Because of mitigating factors water use in energy production are illustrative rather than definitive. There is no overarching repository of data that collects and publishes statistics on all aspects of water consumption in oil and gas although several studies, referenced in the supporting documents section of this web report, address the gamut of water volumes in energy extraction over varying time frames and in different locales.
While water usage in unconventional oil and gas is minimal on a national level, it is highly visible at the local level where the intersection of oil and water has led to points of friction between the industry and the community at large. Those frictions originate from several issues. The first is the perceived competition between industry and non-industry for scarce fresh water sources. A large number of the 50 counties that account for the most intensive unconventional development are located in semi-arid locales, many of which have experienced drought conditions over the last half-decade. Here, the oil and gas industry is often viewed as a competitor for freshwater resources with pre-existing municipal, industrial, and agricultural users.
Keep on Trucking?
A second point of friction involves localized intensity of water use in unconventional oil and gas extraction. As noted previously, multiple well sites, primarily in rural areas, experience high truck traffic volume. Rural roads are often designed for low freight vehicular traffic. Consequently, the increase in heavy freight hauling in concert with oil and gas development is an economic and public safety concern to local, county and state governments who maintain roadways, and to local residents because of noise, dust and other irritants that accompany heavy truck traffic in rural areas. Nothing engenders troublesome optics like the image of a school bus bouncing down a deteriorating rural road in concert with industrial level trucking.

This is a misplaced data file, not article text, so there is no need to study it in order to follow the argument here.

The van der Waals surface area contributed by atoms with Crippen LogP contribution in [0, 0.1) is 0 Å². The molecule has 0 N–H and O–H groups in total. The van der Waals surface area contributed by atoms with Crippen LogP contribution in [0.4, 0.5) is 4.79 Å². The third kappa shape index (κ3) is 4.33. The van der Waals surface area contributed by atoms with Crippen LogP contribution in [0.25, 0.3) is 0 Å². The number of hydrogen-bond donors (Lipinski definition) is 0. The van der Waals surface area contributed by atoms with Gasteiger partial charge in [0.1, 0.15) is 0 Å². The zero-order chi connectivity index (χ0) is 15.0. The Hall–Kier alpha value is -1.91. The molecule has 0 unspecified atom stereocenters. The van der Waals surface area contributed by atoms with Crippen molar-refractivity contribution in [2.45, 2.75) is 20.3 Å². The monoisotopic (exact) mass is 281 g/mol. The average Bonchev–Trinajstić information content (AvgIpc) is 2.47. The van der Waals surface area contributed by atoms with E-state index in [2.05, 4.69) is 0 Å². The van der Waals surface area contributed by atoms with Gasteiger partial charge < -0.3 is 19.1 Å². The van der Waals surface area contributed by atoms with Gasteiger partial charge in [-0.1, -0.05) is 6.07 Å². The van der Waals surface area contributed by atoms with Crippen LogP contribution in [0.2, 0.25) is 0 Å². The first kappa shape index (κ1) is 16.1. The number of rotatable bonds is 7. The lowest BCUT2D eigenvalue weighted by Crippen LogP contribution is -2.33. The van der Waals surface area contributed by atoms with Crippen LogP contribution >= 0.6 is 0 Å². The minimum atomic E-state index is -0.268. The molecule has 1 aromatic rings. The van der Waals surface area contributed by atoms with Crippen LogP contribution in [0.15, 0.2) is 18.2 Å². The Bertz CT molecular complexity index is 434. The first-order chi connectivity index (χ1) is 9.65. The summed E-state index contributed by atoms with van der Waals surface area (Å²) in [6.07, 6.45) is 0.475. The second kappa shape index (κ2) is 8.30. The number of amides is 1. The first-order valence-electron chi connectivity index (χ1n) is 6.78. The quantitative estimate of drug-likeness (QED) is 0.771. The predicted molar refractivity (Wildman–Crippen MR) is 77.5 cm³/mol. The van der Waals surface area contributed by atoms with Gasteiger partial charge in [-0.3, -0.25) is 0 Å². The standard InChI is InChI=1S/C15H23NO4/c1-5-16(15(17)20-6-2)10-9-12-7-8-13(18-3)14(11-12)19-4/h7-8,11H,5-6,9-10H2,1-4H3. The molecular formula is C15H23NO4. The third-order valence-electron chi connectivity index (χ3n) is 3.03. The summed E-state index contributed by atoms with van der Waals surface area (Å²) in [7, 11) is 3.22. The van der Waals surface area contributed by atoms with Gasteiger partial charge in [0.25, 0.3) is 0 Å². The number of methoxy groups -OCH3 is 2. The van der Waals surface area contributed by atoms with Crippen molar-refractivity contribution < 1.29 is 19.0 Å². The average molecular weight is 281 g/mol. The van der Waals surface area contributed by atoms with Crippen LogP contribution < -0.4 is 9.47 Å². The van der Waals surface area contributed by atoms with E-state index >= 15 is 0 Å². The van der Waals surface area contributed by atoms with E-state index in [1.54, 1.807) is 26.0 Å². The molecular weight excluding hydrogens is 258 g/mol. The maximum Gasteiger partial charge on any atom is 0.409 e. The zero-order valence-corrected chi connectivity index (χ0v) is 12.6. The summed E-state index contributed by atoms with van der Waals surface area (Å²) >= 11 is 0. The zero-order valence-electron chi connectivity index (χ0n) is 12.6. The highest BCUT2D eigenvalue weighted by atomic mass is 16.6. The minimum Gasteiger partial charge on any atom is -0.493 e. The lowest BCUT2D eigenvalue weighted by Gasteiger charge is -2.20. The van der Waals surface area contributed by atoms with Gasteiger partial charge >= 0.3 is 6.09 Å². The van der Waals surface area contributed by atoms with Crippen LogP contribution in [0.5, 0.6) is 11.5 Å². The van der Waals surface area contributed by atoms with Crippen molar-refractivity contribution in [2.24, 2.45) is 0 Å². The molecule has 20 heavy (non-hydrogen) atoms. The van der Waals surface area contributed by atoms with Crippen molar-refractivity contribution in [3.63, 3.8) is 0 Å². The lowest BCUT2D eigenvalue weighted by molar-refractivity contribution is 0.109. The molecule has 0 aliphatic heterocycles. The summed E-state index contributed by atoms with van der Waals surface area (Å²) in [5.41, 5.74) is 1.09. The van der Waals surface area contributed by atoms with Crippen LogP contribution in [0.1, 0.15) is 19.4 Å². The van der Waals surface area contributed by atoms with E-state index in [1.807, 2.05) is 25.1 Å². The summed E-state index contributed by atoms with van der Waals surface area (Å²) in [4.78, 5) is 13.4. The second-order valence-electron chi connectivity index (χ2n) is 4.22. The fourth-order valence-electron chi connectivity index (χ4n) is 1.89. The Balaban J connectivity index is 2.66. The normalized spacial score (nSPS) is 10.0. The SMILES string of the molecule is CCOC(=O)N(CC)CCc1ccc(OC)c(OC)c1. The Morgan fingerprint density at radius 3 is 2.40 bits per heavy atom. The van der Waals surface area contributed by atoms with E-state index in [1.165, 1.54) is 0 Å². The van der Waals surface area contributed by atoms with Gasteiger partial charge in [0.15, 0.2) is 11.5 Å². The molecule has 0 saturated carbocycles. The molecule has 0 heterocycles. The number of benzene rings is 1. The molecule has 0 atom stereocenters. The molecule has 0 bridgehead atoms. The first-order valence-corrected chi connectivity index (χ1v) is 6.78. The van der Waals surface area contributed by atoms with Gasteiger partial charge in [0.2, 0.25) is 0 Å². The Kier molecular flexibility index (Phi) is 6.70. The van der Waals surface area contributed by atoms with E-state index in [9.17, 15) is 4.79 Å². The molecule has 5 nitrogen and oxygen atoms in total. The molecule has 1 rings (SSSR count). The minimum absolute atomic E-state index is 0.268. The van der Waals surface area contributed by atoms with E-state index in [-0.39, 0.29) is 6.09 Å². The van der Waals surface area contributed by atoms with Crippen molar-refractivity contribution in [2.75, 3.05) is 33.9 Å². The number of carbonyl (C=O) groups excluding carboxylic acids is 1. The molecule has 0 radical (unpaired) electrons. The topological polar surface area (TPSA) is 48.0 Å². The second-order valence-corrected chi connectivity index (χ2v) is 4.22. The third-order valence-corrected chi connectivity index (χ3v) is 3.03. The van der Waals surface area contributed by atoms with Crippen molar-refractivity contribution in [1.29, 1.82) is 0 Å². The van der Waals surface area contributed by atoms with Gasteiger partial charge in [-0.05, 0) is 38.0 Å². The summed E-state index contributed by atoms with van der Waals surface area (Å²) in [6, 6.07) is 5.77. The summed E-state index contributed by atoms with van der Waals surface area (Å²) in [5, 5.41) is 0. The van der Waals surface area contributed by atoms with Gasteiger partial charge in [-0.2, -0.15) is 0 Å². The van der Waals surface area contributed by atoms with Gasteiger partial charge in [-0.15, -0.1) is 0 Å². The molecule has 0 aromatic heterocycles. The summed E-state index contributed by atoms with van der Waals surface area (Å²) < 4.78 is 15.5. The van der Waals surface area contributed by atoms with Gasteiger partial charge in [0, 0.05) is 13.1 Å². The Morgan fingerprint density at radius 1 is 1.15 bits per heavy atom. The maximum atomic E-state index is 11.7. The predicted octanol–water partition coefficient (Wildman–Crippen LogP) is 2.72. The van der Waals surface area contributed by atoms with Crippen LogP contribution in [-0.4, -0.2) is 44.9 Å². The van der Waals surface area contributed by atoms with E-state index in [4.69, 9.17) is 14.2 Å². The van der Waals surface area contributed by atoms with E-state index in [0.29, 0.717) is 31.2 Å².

A third point of friction involves the reality that water used for oil and gas extraction essentially is consumed rather than returned to the water cycle. Water may be considered “fresh” when injected downhole for hydraulic fracturing but flowback and produced water can be highly saline, laced with chemicals, some of which are naturally occurring downhole, and destined for wastewater injection where water essentially is removed permanently from the water cycle.
Ohio has done a great job of monitoring some of our disposal wells and regulating them.
A fourth point of friction is also highly visible from a headline standpoint. This is the issue of induced seismicity from injecting produced water as waste into underground disposal wells. Large volumes of wastewater pumped into underground disposal formations can generate low level earthquakes if injection wells are located near or along buried faults.
Not all low level earthquakes are induced from oil and gas extraction, but links between wastewater injection and and an increase in low level seismicity have been established scientifically in Oklahoma, Arkansas, Ohio, Colorado and Canada. There is evidence to support the connection in Texas, although the state, industry, and third party interests are still developing baseline data.
You Say ‘Toe-MAH-Toe’
As a result, the first decade of tight formation energy development created multiple tensions as the rapidity and intensity of oil and gas development spread across rural areas. The speed of development often outpaced the ability of state level regulatory agencies to monitor a dynamic situation, especially in regions that were experiencing high density energy development for the first time.
I really believe our job as water recyclers is to make things easier.
These tensions were compounded by the evolution of divergent views between the industry and the community when it came to the concept of “fracking.” For the general public, “fracking” was not about a mechanical process confined to a single underground lateral. Rather, the term “fracking” encompasses all activities surrounding oil and gas development both underground and at the surface.
In contrast, the oil and gas industry narrowly defines “fracking” as a discrete mechanical process of pumping water and proppant at pressure into a horizontal lateral a mile or more beneath the surface. This process, in the industry’s view, could not contaminate water supplies that were thousands of feet up hole and hindered by gravity from moving upwards, and further protected by impermeable geological barriers.